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‘The Voice’ coach Blake Shelton juggles TV, touring

Published: Thursday, April 12, 2012

Updated: Wednesday, April 11, 2012 19:04


When “The Voice” returned to NBC last month, vocal coach Blake Shelton was not around.

The country superstar, whose latest album is Red River Blue, was knee deep on his new tour, “Well Lit & Amplified,” with supporting acts Dia Frampton of “The Voice” and Justin Moore.

But fans of the country superstar didn’t need to worry.

The first several weeks of the second season of “The Voice,” which began February 5 after the Super Bowl, were already taped, which allowed Shelton to tour and return to “The Voice” in time for the live rounds.

Although Shelton will take a brief break to perform Saturday at Country Thunder.

“I’ve learned the hard way you can’t tour and do live TV at the same time. That sucks bad,” Shelton said.

“This year, I’m not touring when ‘The Voice’ starts airing live in the middle of March. Once we’re live, we shut it down and concentrate on the show. We have to make my show and my team as strong as it can be.”

“The Voice” was a strong performer in its first season, a rare bright spot on NBC’s prime-time schedule. Javier Colon was the winner of the inaugural season, which featured coaches Shelton, Cee Lo Green, Christina Aguilera and Adam Levine overseeing teams of contestants.

Frampton was part of Shelton’s team.

Sheltonsays the show’s immediate success was due to the novelty of having famous coaches work with the contestants.

“I think having the four of us on the show together helped make it interesting,” says Shelton, acknowledging that viewers probably didn’t know what to make of the show initially.

“I was skeptical. I wondered if people would tune in to see the first few episodes and never watch again. But once they did tune in to see what we were about, they were hooked. They realized it wasn’t just another talent show. (It was) artists working with other artists.”

The show has had its work cut out for itself in Season 2. When “The Voice” debuted last summer, it had no similar competition.

“American Idol” had just wrapped its season, and “The X Factor” had yet to air. This season, “The Voice” and “American Idol” will overlap.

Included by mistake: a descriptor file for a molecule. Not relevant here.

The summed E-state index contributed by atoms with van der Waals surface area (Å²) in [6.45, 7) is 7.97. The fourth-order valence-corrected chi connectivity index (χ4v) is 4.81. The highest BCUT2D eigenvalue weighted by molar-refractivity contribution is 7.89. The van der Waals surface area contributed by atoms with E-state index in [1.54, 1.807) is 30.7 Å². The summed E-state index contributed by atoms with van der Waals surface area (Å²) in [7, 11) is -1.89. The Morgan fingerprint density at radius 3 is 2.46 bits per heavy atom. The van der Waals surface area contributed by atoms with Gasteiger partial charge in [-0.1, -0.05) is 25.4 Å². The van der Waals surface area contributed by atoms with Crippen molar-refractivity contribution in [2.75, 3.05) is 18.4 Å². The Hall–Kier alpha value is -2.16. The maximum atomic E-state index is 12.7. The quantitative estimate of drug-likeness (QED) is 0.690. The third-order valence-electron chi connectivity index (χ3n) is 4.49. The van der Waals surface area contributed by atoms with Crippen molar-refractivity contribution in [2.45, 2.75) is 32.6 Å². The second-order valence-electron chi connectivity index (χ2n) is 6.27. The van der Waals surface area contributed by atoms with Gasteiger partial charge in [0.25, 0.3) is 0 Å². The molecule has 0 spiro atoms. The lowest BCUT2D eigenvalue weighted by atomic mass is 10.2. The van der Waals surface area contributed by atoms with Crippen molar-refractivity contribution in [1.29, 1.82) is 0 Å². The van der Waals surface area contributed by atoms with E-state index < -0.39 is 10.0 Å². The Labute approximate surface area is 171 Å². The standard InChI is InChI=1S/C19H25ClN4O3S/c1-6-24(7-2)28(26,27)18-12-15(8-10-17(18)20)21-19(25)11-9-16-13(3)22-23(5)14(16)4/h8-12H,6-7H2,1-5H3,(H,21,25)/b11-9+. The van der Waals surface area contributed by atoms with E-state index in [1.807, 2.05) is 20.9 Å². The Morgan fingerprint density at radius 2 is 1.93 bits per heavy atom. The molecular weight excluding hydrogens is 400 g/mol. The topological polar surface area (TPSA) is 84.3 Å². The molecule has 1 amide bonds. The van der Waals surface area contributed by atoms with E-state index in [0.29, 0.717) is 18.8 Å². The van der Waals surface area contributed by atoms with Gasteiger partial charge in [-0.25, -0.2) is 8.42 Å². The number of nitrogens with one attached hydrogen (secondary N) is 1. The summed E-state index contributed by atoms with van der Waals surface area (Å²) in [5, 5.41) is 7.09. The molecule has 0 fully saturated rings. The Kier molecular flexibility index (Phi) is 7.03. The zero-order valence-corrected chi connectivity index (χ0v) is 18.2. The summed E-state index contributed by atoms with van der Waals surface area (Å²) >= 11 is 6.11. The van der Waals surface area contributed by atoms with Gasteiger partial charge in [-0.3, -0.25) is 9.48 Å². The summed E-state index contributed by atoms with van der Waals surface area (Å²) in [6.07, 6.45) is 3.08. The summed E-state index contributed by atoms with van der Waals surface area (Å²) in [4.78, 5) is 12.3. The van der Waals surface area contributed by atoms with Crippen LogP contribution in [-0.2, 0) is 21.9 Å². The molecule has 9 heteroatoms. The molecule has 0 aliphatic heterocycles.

“I’m interested to see what happens,” Shelton says. “Common sense says that’s our competition, the only competition there probably is. I don’t know. We’re two different things. We’re obviously both looking for the next big star out there. But the way we go about it is two completely different things, and I don’t think any one of them is wrong.

“If anything, I hope because we’re a newer concept and have different levels to go through that that will play into our hands.”

“The X Factor,” Simon Cowell’s competition series that ended its first season in December, and “The Voice” both have coaches, but Shelton says there’s a difference. On “The Voice,” all four of the coaches are performers. On “The X Factor,” two of the judges-coaches are industry executives Cowell and L.A. Reid, along with singer-dancer Paula Abdul and singer Nicole Scherzinger.

“The interesting thing about that for me is that with any one of the four of us, if we see something going on up there on stage, we can stop it and grab the microphone and sing as good or out-sing anyone on our team,” Shelton says. “That’s what we do.”

On Season 2 of “The Voice” teams increased to 12 people from eight. Shelton attributes this to a bigger talent pool this year.

For Shelton, “The Voice” has clearly filtered into other areas of his career. He found the perfect connection between the TV show and his tour when he decided to grab Frampton. Getting her to tour with him was a no-brainer, he says.

“When it came up, she was the first name I threw up there, for her to be a part of this,” Shelton says. “I pushed her over the edge of the cliff. I couldn’t leave her out there for the wolves.

“Now that she’s made a record, it was time to get her out there,” says Shelton, who guests on her album.

Moorewas another easy choice.

“That guy’s career is really taking off, and he’s developing a fan base,” Shelton says. “He puts on an awesome show — really gets people fired up. And that’s what I want, for people to walk away exhausted. He’ll contribute to that.”

Still, Shelton knows that many fans are waiting for him to tour with his wife, country star Miranda Lambert.

“That’s definitely something we talk about,” he says. “The trouble is, she and I are so unfocused on our future. It’s hard for us to put a plan together. But I know in our hearts we’ll do that. But it’ll take discipline on both our parts. We have to do it at some point.”

Sheltonapproached his tour from the perspective of a fan. He asked himself what he would want to see in concert — and the answer was everything.

“I want to hear every song the artist ever did,” he says. “That’s what I will try to do, have a packed set list. My career (is) going on 11 years now, so there’s a lot of songs that’ve dropped out of the set list because I didn’t have time to do them. I want to incorporate some of those songs back into the set, though they’re not recent hits.

“They’re still important to my overall catalog, and I love those moments when people in the audience are mouthing the words.”

The songs will be accompanied by what he says is his biggest production ever.

“It’s 10 times bigger, but it’s still not too big,” Shelton says. “I’m mainly, in my own small way, stepping into the big leagues, and I’m coming armed with cool stuff that’ll be fun to watch without distracting from the music.”

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